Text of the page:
Updated: May 20, 2019

It's a scorching day in Kilkenny and I've been working in the back yard all morning and trying to resist the tempation to put down the laptop and pick up a book. My ultimate sunny day activity involves a sun lounger and a good read. I did however promise to myself that I would get my May book recommendations blogged today and these are them. This month I have three books for you to read. A little less than my usual four or five, but for the last few weeks I, and I know a lot of you here in Ireland too, have found it hard to concentrate on anything that wasn't Referedum related. When I'd usually be reading, I found myself scrolling through Twitter instead. Last week in particular, I had absolutely zero interest in any content that wasn't related to Repeal. After the weekend, we're slowly getting back to normal and so I thought I'd start with my monthly book post. As I said, I have three books. One is a memoir and the other two are fiction. I know that a few of you prefer non-fiction books, so I'm trying to include at least one in every post. This month's isn't an easy read but it is a remarkable read and one I would encourage you all to try.

Keep scrolling for my May book recommendations and as usual if you have read any of them already, let me know what you thought in the comments below. Also if you have any recommendations of books that you have read and loved, pop them in the comments section too. The more recommendations the better. Happy reading xx

The Girl Who Smiled Beads by Clemantine Wamariya and Elizabeth Weil

This book is a memoir writen by Clemantine Wamariya, a Rwandian refugee and co-written by Elizabeth Weil. It tells the story of Clementine's childhood as a refugee having fled the 1994 Rwandan genocide with her older sister Claire. Clementine travelled from refugee camp to refugee camp until her and her sister were eventually granted refugee status in America. Six years after arriving in America, Clementine wins an essay competition to appear on the Oprah Winfrey show. Unknown to her and Claire, the Oprah show had tracked down her family in Rwanda and flown them to America for an on-air reunion. This is a must read book. It is not a fairy tale or happily ever after book. Nor is it a feel good story. How could it be when you look at the journey that brought Clementine to America. This book is a remarkable read and a total eye opener into human endurance and the challenge of trying to build a life after living through unspeakable experiences.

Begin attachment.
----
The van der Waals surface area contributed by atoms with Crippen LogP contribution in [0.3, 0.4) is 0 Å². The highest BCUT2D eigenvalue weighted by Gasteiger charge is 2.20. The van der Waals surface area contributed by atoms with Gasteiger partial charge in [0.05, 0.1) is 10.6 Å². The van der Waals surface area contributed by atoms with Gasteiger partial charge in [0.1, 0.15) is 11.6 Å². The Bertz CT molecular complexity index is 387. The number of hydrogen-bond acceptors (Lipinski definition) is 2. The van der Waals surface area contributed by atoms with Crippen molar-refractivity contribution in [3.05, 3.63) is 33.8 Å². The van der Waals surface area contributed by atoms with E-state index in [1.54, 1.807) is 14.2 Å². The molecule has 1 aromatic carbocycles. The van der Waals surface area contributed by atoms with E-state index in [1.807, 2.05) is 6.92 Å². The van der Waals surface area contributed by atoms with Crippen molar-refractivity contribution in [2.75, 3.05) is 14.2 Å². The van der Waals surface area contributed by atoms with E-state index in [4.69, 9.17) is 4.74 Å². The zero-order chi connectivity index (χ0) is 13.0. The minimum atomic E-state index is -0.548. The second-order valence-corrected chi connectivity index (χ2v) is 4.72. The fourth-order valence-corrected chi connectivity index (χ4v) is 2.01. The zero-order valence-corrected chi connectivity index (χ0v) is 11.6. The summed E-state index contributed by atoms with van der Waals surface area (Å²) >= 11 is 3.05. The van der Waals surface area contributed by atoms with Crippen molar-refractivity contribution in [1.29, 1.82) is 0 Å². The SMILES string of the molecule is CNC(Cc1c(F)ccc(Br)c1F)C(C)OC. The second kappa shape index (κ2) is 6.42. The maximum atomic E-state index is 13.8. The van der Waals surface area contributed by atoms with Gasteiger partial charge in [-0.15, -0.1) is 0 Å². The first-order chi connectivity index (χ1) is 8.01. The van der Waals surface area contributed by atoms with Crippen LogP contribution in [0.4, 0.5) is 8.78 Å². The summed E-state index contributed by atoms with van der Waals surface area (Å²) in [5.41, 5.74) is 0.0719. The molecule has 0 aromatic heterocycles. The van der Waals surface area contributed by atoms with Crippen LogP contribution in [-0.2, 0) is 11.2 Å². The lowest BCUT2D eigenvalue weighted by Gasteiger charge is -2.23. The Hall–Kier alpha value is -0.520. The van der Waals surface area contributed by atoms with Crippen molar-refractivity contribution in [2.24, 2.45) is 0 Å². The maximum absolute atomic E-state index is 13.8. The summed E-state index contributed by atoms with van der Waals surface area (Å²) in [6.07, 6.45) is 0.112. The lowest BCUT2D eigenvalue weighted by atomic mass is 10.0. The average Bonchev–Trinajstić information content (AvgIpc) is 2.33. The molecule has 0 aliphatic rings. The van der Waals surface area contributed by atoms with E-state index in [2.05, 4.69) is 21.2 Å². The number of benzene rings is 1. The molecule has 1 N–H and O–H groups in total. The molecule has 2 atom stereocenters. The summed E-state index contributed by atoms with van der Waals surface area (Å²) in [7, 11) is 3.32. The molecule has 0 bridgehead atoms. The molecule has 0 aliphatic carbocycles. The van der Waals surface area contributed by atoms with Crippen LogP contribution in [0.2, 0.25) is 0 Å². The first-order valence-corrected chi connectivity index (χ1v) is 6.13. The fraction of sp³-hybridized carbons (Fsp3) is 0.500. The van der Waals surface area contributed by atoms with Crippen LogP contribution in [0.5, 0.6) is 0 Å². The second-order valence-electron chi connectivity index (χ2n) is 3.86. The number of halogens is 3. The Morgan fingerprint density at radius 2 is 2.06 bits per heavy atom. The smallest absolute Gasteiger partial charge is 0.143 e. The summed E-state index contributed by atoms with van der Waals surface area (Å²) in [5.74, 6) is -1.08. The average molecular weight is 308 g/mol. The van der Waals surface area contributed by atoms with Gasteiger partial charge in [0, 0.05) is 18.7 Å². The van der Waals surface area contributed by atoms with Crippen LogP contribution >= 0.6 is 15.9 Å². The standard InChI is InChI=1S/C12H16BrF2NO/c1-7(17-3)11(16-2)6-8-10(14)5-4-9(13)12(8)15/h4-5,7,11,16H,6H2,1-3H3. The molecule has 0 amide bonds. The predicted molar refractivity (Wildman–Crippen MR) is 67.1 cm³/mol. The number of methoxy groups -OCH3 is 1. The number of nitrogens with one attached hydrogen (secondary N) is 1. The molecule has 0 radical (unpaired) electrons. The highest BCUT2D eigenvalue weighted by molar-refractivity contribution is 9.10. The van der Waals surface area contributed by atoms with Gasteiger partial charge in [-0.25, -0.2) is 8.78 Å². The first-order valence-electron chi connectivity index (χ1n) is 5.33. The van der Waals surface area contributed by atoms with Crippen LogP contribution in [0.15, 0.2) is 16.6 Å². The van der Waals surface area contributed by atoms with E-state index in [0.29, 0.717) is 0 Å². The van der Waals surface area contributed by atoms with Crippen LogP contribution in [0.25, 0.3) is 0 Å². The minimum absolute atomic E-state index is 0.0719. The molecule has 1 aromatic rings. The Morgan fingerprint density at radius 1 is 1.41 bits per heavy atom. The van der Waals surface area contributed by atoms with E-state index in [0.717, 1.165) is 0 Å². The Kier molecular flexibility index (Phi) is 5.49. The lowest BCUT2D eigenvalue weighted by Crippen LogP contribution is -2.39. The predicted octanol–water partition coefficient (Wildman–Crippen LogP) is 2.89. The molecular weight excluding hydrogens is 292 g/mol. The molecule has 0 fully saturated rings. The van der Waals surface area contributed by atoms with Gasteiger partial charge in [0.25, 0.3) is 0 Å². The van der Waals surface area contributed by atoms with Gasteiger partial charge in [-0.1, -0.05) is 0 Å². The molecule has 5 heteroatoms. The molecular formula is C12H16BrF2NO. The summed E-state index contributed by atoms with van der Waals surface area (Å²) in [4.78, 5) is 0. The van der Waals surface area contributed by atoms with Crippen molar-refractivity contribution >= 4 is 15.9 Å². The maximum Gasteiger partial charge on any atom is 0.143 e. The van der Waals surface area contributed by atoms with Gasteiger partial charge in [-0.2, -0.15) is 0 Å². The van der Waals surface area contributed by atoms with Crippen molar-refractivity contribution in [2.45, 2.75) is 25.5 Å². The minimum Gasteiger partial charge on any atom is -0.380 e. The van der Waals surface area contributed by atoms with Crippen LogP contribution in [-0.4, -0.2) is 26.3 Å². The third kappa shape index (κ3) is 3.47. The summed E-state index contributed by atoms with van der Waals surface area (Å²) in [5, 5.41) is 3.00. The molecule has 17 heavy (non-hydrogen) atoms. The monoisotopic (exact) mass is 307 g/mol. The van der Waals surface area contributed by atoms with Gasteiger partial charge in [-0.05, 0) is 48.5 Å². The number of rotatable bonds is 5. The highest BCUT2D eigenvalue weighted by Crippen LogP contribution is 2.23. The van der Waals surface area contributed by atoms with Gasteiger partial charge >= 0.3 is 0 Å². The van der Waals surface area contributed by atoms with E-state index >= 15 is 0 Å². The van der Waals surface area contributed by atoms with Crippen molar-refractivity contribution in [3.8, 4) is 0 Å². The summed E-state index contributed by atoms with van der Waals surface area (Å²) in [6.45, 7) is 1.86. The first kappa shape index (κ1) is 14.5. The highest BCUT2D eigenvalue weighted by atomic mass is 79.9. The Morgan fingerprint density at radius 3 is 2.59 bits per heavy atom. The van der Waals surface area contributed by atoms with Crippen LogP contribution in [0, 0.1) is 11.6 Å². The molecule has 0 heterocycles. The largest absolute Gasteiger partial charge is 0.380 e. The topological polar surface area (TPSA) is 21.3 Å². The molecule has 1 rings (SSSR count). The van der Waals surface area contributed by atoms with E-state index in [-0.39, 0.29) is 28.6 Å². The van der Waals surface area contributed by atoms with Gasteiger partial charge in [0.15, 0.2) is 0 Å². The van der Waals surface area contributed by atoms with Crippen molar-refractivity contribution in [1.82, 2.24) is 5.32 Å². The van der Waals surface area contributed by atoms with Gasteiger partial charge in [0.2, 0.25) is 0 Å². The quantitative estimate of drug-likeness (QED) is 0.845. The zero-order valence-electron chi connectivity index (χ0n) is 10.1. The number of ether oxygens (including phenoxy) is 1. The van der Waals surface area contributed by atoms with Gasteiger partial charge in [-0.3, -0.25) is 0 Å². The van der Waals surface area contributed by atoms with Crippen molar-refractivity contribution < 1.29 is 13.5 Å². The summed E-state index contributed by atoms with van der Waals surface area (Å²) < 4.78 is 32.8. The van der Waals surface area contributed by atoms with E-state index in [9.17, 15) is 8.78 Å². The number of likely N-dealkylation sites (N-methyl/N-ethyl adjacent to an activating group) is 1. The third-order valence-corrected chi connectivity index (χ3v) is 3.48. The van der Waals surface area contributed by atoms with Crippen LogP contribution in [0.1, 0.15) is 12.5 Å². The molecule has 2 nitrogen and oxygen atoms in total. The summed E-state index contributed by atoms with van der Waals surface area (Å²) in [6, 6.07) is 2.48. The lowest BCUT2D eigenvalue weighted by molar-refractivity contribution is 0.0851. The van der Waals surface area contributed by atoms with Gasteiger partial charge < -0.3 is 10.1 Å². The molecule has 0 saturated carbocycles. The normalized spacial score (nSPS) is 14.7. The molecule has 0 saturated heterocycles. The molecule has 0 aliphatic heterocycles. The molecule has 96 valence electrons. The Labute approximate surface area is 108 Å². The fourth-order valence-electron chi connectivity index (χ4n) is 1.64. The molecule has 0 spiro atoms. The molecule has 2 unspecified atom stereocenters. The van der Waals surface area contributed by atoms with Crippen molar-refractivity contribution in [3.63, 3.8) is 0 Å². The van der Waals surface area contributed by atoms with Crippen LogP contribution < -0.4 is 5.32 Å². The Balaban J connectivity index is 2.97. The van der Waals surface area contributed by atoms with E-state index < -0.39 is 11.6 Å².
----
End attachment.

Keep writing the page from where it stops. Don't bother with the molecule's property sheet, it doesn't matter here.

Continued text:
The Light We Lost by Jill Santopolo

This is a finish-in-a-weekend type of book. I was drawn to it as it has a remarkably similar name to one of my all time favourite books, All the Light We Can Not See. However, they aren't all that similar in story or in impact. That's not to say I didn't like this book, because I did. It's captivating while you are reading it, but in my opinion it's not a memorable book. As I read it, I kept thinking that this has movie adaptation written all over it, so I wasn't surprised to hear afterwards that Hollywood has already got its hands on this story. The story starts on September 11, 2001 when the two main characters Lucy and Gabe first meet. From there, they embark on a whirlwind romance that ultimately wasn't to be. The story follows them over the years as the fall in and out of contact. The book is beautifully written and effortlessly readable, making it an ideal holiday read.

The Cows by Dawn O'Porter

I'm a big fan of Dawn O'Porter. She is outspoken and honest. She also comes across as a very nice person. I hadn't read The Cows, but was prompted to do so when an Honest Project reader recommended it to me. Thank you Mairéad. I really liked it. The tag line for the book is #DontFollowTheHerd and wouldn't we all do well to heed that advice to some extent or another and do our own thing a bit more. The story is set in London and follows three women, Tara, Cam and Stella as they navigate the challenges that life throws at them and try to overcome society's expectations of how women should live their lives. The book tackles so many subjects that are relevant to women today: motherhood, childlessness, abortion, hereditary cancer, masturbation, dating, trolling and public shaming. Like The Light We Lost, The Cows is such an easy book to read and one that you will fly through. Another good option for holidays.


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DESIGNED BY Frances Walsh 

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